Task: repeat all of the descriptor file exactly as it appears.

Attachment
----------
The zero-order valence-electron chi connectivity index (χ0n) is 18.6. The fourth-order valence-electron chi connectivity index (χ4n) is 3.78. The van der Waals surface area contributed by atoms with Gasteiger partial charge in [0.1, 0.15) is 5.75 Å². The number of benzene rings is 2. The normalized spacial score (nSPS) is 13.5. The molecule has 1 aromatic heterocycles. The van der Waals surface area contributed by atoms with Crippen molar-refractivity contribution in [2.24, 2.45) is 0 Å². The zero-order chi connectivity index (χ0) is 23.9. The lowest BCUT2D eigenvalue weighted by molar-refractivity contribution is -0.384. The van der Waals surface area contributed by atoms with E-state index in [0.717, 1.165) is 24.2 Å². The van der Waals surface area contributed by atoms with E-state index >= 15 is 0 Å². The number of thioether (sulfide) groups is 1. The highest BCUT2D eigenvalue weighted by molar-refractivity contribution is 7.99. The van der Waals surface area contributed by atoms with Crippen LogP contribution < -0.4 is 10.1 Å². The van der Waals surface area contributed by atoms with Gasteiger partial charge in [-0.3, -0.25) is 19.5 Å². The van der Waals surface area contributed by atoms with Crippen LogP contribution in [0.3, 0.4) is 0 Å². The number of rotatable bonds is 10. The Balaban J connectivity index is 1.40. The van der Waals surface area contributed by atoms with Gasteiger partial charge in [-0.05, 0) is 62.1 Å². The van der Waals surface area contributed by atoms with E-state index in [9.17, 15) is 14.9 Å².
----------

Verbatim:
The zero-order valence-electron chi connectivity index (χ0n) is 18.6. The fourth-order valence-electron chi connectivity index (χ4n) is 3.78. The van der Waals surface area contributed by atoms with Gasteiger partial charge in [0.1, 0.15) is 5.75 Å². The number of benzene rings is 2. The normalized spacial score (nSPS) is 13.5. The molecule has 1 aromatic heterocycles. The van der Waals surface area contributed by atoms with Crippen molar-refractivity contribution in [2.24, 2.45) is 0 Å². The zero-order chi connectivity index (χ0) is 23.9. The lowest BCUT2D eigenvalue weighted by molar-refractivity contribution is -0.384. The van der Waals surface area contributed by atoms with E-state index in [0.717, 1.165) is 24.2 Å². The van der Waals surface area contributed by atoms with E-state index >= 15 is 0 Å². The number of thioether (sulfide) groups is 1. The highest BCUT2D eigenvalue weighted by molar-refractivity contribution is 7.99. The van der Waals surface area contributed by atoms with Crippen LogP contribution < -0.4 is 10.1 Å². The van der Waals surface area contributed by atoms with Gasteiger partial charge in [-0.3, -0.25) is 19.5 Å². The van der Waals surface area contributed by atoms with Crippen LogP contribution in [0.3, 0.4) is 0 Å². The number of rotatable bonds is 10. The Balaban J connectivity index is 1.40. The van der Waals surface area contributed by atoms with Gasteiger partial charge in [-0.05, 0) is 62.1 Å². The van der Waals surface area contributed by atoms with E-state index in [9.17, 15) is 14.9 Å².